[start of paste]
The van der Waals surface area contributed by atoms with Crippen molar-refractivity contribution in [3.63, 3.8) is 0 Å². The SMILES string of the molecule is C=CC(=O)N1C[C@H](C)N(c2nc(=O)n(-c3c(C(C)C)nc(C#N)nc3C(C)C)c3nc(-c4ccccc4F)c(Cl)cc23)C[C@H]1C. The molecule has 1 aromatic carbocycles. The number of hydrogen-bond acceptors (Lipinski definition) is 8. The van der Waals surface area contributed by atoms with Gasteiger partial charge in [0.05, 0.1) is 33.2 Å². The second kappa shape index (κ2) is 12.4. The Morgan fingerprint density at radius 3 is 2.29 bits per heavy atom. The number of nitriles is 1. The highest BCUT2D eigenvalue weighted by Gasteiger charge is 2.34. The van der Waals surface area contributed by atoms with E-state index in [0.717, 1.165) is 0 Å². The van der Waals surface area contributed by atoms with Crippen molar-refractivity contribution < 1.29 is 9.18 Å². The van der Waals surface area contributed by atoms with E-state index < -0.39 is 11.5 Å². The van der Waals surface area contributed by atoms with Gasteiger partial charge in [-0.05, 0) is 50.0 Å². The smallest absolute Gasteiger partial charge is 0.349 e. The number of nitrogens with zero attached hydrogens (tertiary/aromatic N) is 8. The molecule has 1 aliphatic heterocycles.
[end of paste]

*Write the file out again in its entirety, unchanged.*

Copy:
The van der Waals surface area contributed by atoms with Crippen molar-refractivity contribution in [3.63, 3.8) is 0 Å². The SMILES string of the molecule is C=CC(=O)N1C[C@H](C)N(c2nc(=O)n(-c3c(C(C)C)nc(C#N)nc3C(C)C)c3nc(-c4ccccc4F)c(Cl)cc23)C[C@H]1C. The molecule has 1 aromatic carbocycles. The number of hydrogen-bond acceptors (Lipinski definition) is 8. The van der Waals surface area contributed by atoms with Gasteiger partial charge in [0.05, 0.1) is 33.2 Å². The second kappa shape index (κ2) is 12.4. The Morgan fingerprint density at radius 3 is 2.29 bits per heavy atom. The number of nitriles is 1. The highest BCUT2D eigenvalue weighted by Gasteiger charge is 2.34. The van der Waals surface area contributed by atoms with E-state index in [0.717, 1.165) is 0 Å². The van der Waals surface area contributed by atoms with Crippen molar-refractivity contribution < 1.29 is 9.18 Å². The van der Waals surface area contributed by atoms with E-state index < -0.39 is 11.5 Å². The van der Waals surface area contributed by atoms with Gasteiger partial charge in [-0.05, 0) is 50.0 Å². The smallest absolute Gasteiger partial charge is 0.349 e. The number of nitrogens with zero attached hydrogens (tertiary/aromatic N) is 8. The molecule has 1 aliphatic heterocycles.